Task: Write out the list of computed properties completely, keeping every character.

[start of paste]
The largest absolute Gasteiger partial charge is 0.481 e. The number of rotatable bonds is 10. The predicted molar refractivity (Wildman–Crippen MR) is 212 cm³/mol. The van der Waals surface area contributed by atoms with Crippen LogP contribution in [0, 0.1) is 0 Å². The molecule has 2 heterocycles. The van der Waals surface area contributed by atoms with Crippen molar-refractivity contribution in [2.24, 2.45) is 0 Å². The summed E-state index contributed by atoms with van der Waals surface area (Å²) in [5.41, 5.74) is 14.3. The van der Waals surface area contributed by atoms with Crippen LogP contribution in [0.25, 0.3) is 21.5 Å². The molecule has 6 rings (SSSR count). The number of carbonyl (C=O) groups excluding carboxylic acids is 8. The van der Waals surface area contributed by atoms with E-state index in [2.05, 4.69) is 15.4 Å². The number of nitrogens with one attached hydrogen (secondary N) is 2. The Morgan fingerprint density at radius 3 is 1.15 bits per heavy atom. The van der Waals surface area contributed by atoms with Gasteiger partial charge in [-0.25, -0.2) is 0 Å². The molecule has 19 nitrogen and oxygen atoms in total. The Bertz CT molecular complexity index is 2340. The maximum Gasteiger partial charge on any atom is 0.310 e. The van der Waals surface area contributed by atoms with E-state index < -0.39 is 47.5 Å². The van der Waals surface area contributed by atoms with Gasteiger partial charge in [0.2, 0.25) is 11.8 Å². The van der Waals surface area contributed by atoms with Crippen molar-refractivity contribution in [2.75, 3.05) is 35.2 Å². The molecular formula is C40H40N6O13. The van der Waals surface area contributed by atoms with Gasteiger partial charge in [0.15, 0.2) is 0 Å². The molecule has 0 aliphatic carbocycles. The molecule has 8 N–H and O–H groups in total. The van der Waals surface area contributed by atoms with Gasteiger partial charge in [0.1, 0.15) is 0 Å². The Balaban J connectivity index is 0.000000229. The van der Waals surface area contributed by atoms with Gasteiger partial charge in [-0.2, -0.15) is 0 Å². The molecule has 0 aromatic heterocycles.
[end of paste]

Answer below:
The largest absolute Gasteiger partial charge is 0.481 e. The number of rotatable bonds is 10. The predicted molar refractivity (Wildman–Crippen MR) is 212 cm³/mol. The van der Waals surface area contributed by atoms with Crippen LogP contribution in [0, 0.1) is 0 Å². The molecule has 2 heterocycles. The van der Waals surface area contributed by atoms with Crippen molar-refractivity contribution in [2.24, 2.45) is 0 Å². The summed E-state index contributed by atoms with van der Waals surface area (Å²) in [5.41, 5.74) is 14.3. The van der Waals surface area contributed by atoms with Crippen LogP contribution in [0.25, 0.3) is 21.5 Å². The molecule has 6 rings (SSSR count). The number of carbonyl (C=O) groups excluding carboxylic acids is 8. The van der Waals surface area contributed by atoms with E-state index in [2.05, 4.69) is 15.4 Å². The number of nitrogens with one attached hydrogen (secondary N) is 2. The Morgan fingerprint density at radius 3 is 1.15 bits per heavy atom. The van der Waals surface area contributed by atoms with Gasteiger partial charge in [-0.25, -0.2) is 0 Å². The molecule has 19 nitrogen and oxygen atoms in total. The Bertz CT molecular complexity index is 2340. The maximum Gasteiger partial charge on any atom is 0.310 e. The van der Waals surface area contributed by atoms with E-state index < -0.39 is 47.5 Å². The van der Waals surface area contributed by atoms with Gasteiger partial charge in [0.2, 0.25) is 11.8 Å². The van der Waals surface area contributed by atoms with Crippen molar-refractivity contribution in [2.75, 3.05) is 35.2 Å². The molecular formula is C40H40N6O13. The van der Waals surface area contributed by atoms with Gasteiger partial charge in [0.15, 0.2) is 0 Å². The molecule has 0 aliphatic carbocycles. The molecule has 8 N–H and O–H groups in total. The van der Waals surface area contributed by atoms with Gasteiger partial charge in [0.1, 0.15) is 0 Å². The Balaban J connectivity index is 0.000000229. The van der Waals surface area contributed by atoms with Gasteiger partial charge in [-0.2, -0.15) is 0 Å². The molecule has 0 aromatic heterocycles.